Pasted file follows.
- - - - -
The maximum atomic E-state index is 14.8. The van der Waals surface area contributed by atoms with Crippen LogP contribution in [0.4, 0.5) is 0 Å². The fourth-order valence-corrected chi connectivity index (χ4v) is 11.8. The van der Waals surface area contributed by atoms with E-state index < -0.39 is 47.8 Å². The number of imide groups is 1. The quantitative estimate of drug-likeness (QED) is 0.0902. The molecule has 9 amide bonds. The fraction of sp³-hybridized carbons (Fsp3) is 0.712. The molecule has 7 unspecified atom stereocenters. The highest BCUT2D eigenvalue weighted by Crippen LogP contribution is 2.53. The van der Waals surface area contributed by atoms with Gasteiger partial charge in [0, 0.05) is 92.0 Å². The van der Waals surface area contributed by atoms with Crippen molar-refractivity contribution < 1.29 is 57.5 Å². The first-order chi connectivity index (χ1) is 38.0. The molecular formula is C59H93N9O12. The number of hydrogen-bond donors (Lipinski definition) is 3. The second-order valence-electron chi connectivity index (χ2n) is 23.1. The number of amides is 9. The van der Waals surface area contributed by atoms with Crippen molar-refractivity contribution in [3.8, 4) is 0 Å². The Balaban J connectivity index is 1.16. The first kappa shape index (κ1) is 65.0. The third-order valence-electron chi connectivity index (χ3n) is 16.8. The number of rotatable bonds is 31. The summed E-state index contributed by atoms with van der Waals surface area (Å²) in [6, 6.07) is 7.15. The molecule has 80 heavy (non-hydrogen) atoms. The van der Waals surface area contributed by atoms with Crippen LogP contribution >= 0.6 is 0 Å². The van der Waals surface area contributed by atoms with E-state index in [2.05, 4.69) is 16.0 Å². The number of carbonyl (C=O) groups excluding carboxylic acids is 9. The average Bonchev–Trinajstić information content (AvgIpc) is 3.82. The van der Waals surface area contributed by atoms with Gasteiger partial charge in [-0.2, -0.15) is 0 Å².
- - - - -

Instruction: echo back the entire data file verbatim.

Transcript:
The maximum atomic E-state index is 14.8. The van der Waals surface area contributed by atoms with Crippen LogP contribution in [0.4, 0.5) is 0 Å². The fourth-order valence-corrected chi connectivity index (χ4v) is 11.8. The van der Waals surface area contributed by atoms with E-state index < -0.39 is 47.8 Å². The number of imide groups is 1. The quantitative estimate of drug-likeness (QED) is 0.0902. The molecule has 9 amide bonds. The fraction of sp³-hybridized carbons (Fsp3) is 0.712. The molecule has 7 unspecified atom stereocenters. The highest BCUT2D eigenvalue weighted by Crippen LogP contribution is 2.53. The van der Waals surface area contributed by atoms with Gasteiger partial charge in [0, 0.05) is 92.0 Å². The van der Waals surface area contributed by atoms with Crippen molar-refractivity contribution < 1.29 is 57.5 Å². The first-order chi connectivity index (χ1) is 38.0. The molecular formula is C59H93N9O12. The number of hydrogen-bond donors (Lipinski definition) is 3. The second-order valence-electron chi connectivity index (χ2n) is 23.1. The number of amides is 9. The van der Waals surface area contributed by atoms with Crippen molar-refractivity contribution in [3.8, 4) is 0 Å². The Balaban J connectivity index is 1.16. The first kappa shape index (κ1) is 65.0. The third-order valence-electron chi connectivity index (χ3n) is 16.8. The number of rotatable bonds is 31. The summed E-state index contributed by atoms with van der Waals surface area (Å²) in [6, 6.07) is 7.15. The molecule has 80 heavy (non-hydrogen) atoms. The van der Waals surface area contributed by atoms with Crippen LogP contribution >= 0.6 is 0 Å². The van der Waals surface area contributed by atoms with E-state index in [2.05, 4.69) is 16.0 Å². The number of carbonyl (C=O) groups excluding carboxylic acids is 9. The average Bonchev–Trinajstić information content (AvgIpc) is 3.82. The van der Waals surface area contributed by atoms with Gasteiger partial charge in [-0.2, -0.15) is 0 Å².